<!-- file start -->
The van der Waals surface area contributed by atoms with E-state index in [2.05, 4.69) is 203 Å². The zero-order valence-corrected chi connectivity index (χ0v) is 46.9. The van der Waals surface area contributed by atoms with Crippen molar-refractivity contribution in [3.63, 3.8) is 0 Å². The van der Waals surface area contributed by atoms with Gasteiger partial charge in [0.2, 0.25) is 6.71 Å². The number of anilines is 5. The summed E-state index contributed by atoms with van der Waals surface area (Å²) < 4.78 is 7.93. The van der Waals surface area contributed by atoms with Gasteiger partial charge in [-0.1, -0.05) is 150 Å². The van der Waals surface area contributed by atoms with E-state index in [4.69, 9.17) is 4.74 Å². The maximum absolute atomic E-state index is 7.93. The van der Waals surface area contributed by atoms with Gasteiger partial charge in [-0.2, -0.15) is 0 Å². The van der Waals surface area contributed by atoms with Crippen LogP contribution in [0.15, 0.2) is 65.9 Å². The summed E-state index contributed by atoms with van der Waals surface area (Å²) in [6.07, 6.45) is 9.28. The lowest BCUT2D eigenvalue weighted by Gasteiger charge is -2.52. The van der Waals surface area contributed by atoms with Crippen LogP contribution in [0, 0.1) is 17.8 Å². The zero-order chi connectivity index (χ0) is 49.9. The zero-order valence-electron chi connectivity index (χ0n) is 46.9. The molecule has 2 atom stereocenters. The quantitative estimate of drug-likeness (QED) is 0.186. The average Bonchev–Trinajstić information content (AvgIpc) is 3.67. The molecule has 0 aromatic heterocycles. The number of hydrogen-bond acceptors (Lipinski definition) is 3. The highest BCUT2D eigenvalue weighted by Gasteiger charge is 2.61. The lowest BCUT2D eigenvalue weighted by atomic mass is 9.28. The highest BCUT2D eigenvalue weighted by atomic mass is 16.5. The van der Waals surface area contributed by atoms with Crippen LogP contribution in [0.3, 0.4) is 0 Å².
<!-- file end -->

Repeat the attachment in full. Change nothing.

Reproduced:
The van der Waals surface area contributed by atoms with E-state index in [2.05, 4.69) is 203 Å². The zero-order valence-corrected chi connectivity index (χ0v) is 46.9. The van der Waals surface area contributed by atoms with Crippen molar-refractivity contribution in [3.63, 3.8) is 0 Å². The van der Waals surface area contributed by atoms with Gasteiger partial charge in [0.2, 0.25) is 6.71 Å². The number of anilines is 5. The summed E-state index contributed by atoms with van der Waals surface area (Å²) < 4.78 is 7.93. The van der Waals surface area contributed by atoms with Gasteiger partial charge in [-0.1, -0.05) is 150 Å². The van der Waals surface area contributed by atoms with E-state index in [4.69, 9.17) is 4.74 Å². The maximum absolute atomic E-state index is 7.93. The van der Waals surface area contributed by atoms with Gasteiger partial charge in [-0.2, -0.15) is 0 Å². The van der Waals surface area contributed by atoms with Crippen LogP contribution in [0.15, 0.2) is 65.9 Å². The summed E-state index contributed by atoms with van der Waals surface area (Å²) in [6.07, 6.45) is 9.28. The lowest BCUT2D eigenvalue weighted by Gasteiger charge is -2.52. The van der Waals surface area contributed by atoms with Crippen LogP contribution in [0, 0.1) is 17.8 Å². The zero-order chi connectivity index (χ0) is 49.9. The zero-order valence-electron chi connectivity index (χ0n) is 46.9. The molecule has 2 atom stereocenters. The quantitative estimate of drug-likeness (QED) is 0.186. The average Bonchev–Trinajstić information content (AvgIpc) is 3.67. The molecule has 0 aromatic heterocycles. The number of hydrogen-bond acceptors (Lipinski definition) is 3. The highest BCUT2D eigenvalue weighted by Gasteiger charge is 2.61. The lowest BCUT2D eigenvalue weighted by atomic mass is 9.28. The highest BCUT2D eigenvalue weighted by atomic mass is 16.5. The van der Waals surface area contributed by atoms with Crippen LogP contribution in [0.3, 0.4) is 0 Å².